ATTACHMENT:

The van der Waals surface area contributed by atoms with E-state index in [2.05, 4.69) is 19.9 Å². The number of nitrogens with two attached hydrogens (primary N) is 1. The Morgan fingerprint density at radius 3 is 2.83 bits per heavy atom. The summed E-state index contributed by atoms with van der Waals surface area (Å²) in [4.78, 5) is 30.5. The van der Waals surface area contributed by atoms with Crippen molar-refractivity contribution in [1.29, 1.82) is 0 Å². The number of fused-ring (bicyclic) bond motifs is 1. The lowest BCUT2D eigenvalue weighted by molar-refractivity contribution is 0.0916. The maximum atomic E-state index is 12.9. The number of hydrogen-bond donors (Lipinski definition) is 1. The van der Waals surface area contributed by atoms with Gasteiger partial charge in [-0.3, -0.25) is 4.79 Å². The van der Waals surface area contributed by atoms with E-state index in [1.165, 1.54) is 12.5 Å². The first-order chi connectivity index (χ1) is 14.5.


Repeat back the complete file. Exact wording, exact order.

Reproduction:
The van der Waals surface area contributed by atoms with E-state index in [2.05, 4.69) is 19.9 Å². The number of nitrogens with two attached hydrogens (primary N) is 1. The Morgan fingerprint density at radius 3 is 2.83 bits per heavy atom. The summed E-state index contributed by atoms with van der Waals surface area (Å²) in [4.78, 5) is 30.5. The van der Waals surface area contributed by atoms with Crippen molar-refractivity contribution in [1.29, 1.82) is 0 Å². The number of fused-ring (bicyclic) bond motifs is 1. The lowest BCUT2D eigenvalue weighted by molar-refractivity contribution is 0.0916. The maximum atomic E-state index is 12.9. The number of hydrogen-bond donors (Lipinski definition) is 1. The van der Waals surface area contributed by atoms with Gasteiger partial charge in [-0.3, -0.25) is 4.79 Å². The van der Waals surface area contributed by atoms with E-state index in [1.165, 1.54) is 12.5 Å². The first-order chi connectivity index (χ1) is 14.5.